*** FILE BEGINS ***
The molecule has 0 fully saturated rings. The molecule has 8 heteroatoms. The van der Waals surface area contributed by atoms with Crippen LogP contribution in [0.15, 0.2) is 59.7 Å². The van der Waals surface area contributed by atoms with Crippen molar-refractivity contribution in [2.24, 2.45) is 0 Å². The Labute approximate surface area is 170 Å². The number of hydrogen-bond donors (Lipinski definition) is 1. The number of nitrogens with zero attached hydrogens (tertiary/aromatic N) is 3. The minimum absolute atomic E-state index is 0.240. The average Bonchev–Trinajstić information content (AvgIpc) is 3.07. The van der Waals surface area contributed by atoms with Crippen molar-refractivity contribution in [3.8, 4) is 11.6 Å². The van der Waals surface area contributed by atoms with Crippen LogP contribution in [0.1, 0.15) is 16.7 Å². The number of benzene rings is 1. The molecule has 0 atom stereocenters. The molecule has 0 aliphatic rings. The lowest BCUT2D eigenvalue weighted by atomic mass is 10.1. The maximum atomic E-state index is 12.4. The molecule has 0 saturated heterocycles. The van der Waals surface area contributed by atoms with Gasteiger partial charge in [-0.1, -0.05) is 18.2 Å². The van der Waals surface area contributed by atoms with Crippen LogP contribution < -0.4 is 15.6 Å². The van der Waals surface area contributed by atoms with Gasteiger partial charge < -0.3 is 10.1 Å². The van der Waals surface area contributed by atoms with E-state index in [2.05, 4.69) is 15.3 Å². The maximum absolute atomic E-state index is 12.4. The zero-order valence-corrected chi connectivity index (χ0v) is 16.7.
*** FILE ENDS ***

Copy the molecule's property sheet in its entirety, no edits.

The molecule has 0 fully saturated rings. The molecule has 8 heteroatoms. The van der Waals surface area contributed by atoms with Crippen LogP contribution in [0.15, 0.2) is 59.7 Å². The van der Waals surface area contributed by atoms with Crippen molar-refractivity contribution in [2.24, 2.45) is 0 Å². The Labute approximate surface area is 170 Å². The number of hydrogen-bond donors (Lipinski definition) is 1. The number of nitrogens with zero attached hydrogens (tertiary/aromatic N) is 3. The minimum absolute atomic E-state index is 0.240. The average Bonchev–Trinajstić information content (AvgIpc) is 3.07. The van der Waals surface area contributed by atoms with Crippen molar-refractivity contribution in [3.8, 4) is 11.6 Å². The van der Waals surface area contributed by atoms with Crippen LogP contribution in [0.1, 0.15) is 16.7 Å². The number of benzene rings is 1. The molecule has 0 atom stereocenters. The molecule has 0 aliphatic rings. The lowest BCUT2D eigenvalue weighted by atomic mass is 10.1. The maximum atomic E-state index is 12.4. The molecule has 0 saturated heterocycles. The van der Waals surface area contributed by atoms with Gasteiger partial charge in [-0.1, -0.05) is 18.2 Å². The van der Waals surface area contributed by atoms with Crippen LogP contribution < -0.4 is 15.6 Å². The van der Waals surface area contributed by atoms with Gasteiger partial charge < -0.3 is 10.1 Å². The van der Waals surface area contributed by atoms with E-state index in [2.05, 4.69) is 15.3 Å². The maximum absolute atomic E-state index is 12.4. The zero-order valence-corrected chi connectivity index (χ0v) is 16.7.